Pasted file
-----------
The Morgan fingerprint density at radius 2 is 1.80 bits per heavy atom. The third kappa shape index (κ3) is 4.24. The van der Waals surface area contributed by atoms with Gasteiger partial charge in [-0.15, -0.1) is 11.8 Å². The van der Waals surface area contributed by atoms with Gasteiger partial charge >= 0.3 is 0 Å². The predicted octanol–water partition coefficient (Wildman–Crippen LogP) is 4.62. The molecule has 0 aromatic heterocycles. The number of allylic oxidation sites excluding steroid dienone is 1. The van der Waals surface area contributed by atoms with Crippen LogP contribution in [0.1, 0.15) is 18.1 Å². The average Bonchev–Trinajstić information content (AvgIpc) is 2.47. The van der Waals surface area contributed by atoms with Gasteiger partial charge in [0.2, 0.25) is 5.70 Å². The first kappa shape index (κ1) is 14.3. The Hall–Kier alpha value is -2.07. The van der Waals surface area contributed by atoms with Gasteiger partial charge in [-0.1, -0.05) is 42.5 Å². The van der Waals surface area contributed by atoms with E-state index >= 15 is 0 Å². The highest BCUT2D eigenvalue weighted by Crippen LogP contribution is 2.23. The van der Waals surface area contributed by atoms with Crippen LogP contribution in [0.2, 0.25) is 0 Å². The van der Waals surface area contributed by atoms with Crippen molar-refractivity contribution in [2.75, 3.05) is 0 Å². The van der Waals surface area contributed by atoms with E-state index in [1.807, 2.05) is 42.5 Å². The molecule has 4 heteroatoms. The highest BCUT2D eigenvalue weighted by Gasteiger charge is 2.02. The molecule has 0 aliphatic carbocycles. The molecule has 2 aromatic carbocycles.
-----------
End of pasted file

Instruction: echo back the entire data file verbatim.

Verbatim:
The Morgan fingerprint density at radius 2 is 1.80 bits per heavy atom. The third kappa shape index (κ3) is 4.24. The van der Waals surface area contributed by atoms with Gasteiger partial charge in [-0.15, -0.1) is 11.8 Å². The van der Waals surface area contributed by atoms with Gasteiger partial charge >= 0.3 is 0 Å². The predicted octanol–water partition coefficient (Wildman–Crippen LogP) is 4.62. The molecule has 0 aromatic heterocycles. The number of allylic oxidation sites excluding steroid dienone is 1. The van der Waals surface area contributed by atoms with Crippen LogP contribution in [0.1, 0.15) is 18.1 Å². The average Bonchev–Trinajstić information content (AvgIpc) is 2.47. The van der Waals surface area contributed by atoms with Gasteiger partial charge in [0.2, 0.25) is 5.70 Å². The first kappa shape index (κ1) is 14.3. The Hall–Kier alpha value is -2.07. The van der Waals surface area contributed by atoms with Gasteiger partial charge in [-0.1, -0.05) is 42.5 Å². The van der Waals surface area contributed by atoms with E-state index >= 15 is 0 Å². The highest BCUT2D eigenvalue weighted by Crippen LogP contribution is 2.23. The van der Waals surface area contributed by atoms with Crippen LogP contribution in [0.2, 0.25) is 0 Å². The van der Waals surface area contributed by atoms with Crippen molar-refractivity contribution in [2.75, 3.05) is 0 Å². The van der Waals surface area contributed by atoms with E-state index in [1.807, 2.05) is 42.5 Å². The molecule has 4 heteroatoms. The highest BCUT2D eigenvalue weighted by Gasteiger charge is 2.02. The molecule has 0 aliphatic carbocycles. The molecule has 2 aromatic carbocycles.